Take the 2-minute tour ×
Stack Overflow is a question and answer site for professional and enthusiast programmers. It's 100% free, no registration required.

Quick Question . for MPI implementation of my code ,i am getting a huge difference in both. I know MPI_Wtime is the real time elapsed by each processor and clock() gives a rough idea of the expected time . Do anyone wants to add some assertion ?

share|improve this question

2 Answers 2

up vote 1 down vote accepted

The clock function is utterly useless. It measures cpu time, not real time/wall time, and moreover it has the following serious issues:

  1. On most implementations, the resolution is extremely bad, for example, 1/100 of a second. CLOCKS_PER_SECOND is not the resolution, just the scale.

  2. With typical values of CLOCKS_PER_SECOND (Unix standards require it to be 1 million, for example), clock will overflow in a matter of minutes on 32-bit systems. After overflow, it returns -1.

  3. Most historical implementations don't actually return -1 on overflow, as the C standard requires, but instead wrap. As clock_t is usually a signed type, attempting to perform arithmetic with the wrapped values will produce either meaningless results or undefined behavior.

  4. On Windows it does the completely wrong thing and measures elapsed real time, rather than cpu time.

share|improve this answer
    
Thanks for the answer .I need to measure the overall time of the MPI program(surely it will be different form each MPI_Wtime()) . Profiling doesn't seems good to me as it is not taking significant time also it is detecting some other functions coming from the MPI implementation .Any idea how i can do this ? –  Ankur Gautam Jun 27 '13 at 21:38
    
I think , at the last i can make call to MPI_Barrier(MPI_COMM_WORLD) and after this i can note any of MPI_Wtime() as the overall execution time (this will work as rate determining step) or literally speaking it will be maximum from all MPI_Wtime() .Please verify me ! –  Ankur Gautam Jun 27 '13 at 21:50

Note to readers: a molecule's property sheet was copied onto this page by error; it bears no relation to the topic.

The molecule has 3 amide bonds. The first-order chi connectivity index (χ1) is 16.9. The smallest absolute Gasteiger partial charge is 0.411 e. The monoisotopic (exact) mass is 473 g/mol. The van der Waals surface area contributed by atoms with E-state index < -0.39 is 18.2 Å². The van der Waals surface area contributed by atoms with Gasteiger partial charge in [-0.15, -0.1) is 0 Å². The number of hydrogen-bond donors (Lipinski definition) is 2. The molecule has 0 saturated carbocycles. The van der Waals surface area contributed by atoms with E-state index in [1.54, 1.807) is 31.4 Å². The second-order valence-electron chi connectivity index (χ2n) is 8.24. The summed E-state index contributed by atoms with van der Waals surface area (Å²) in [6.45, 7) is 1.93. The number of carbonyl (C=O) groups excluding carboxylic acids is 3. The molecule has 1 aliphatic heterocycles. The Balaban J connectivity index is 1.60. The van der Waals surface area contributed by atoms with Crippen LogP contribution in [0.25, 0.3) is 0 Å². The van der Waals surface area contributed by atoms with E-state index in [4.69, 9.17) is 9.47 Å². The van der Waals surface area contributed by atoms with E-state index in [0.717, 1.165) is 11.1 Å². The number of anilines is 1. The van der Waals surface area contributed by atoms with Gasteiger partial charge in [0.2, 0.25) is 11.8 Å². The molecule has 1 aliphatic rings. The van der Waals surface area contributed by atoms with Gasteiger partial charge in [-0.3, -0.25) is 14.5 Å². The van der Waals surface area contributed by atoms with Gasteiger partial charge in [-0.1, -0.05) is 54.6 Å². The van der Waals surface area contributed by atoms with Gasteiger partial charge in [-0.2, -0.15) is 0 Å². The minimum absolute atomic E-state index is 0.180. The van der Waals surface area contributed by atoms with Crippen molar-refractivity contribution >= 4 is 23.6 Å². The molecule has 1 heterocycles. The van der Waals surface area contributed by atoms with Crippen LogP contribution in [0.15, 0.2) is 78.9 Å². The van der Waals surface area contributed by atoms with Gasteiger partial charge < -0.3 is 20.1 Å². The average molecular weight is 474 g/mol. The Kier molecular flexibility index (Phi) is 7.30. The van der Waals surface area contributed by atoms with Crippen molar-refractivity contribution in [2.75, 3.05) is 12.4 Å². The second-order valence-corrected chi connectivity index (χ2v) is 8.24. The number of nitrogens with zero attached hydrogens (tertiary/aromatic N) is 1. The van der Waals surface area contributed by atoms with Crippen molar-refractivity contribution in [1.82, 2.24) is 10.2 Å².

I'm not familiar with MPI, but a quick check of the documentation reveals that MPI_Wtime returns real time, not cpu time. The phrase "on the calling processor" is rather misleading; it doesn't seem to have anything to do with cpu time, but rather allows for the possibility that different cores may have slightly different ideas of what the current real time is. This discrepancy should not exist on high-quality systems, however. –  R.. Jun 27 '13 at 22:51
    
Here is the document I was looking at: mcs.anl.gov/research/projects/mpi/www/www3/MPI_Wtime.html –  R.. Jun 27 '13 at 22:51
    
Thanks for taking interest . I did same as mentioned before and i almost got the same time (which i would say , real aggregate time) from all process and since i am also interested to know the waiting time (if it is their due to time sharing : in reality there is only 1 process gets executed ,only they changes very frequently ) , it served my purpose . –  Ankur Gautam Jun 28 '13 at 5:52

The official definition of clock is that it gives you CPU-time. In Windows, for hysterical historical reasons - it would break some apps if you change it to reflect CPU-time now - on Windows, the time is just elapsed time.

MPI_Wtime gives, as you say, the "current time on this processor", which is quite different. If you do something that sleeps for 1 minute, MPI_Wtime will move 60 seconds forward, where clock (except for Windows) would be pretty much unchanged.

share|improve this answer

Your Answer

 
discard

By posting your answer, you agree to the privacy policy and terms of service.

Not the answer you're looking for? Browse other questions tagged or ask your own question.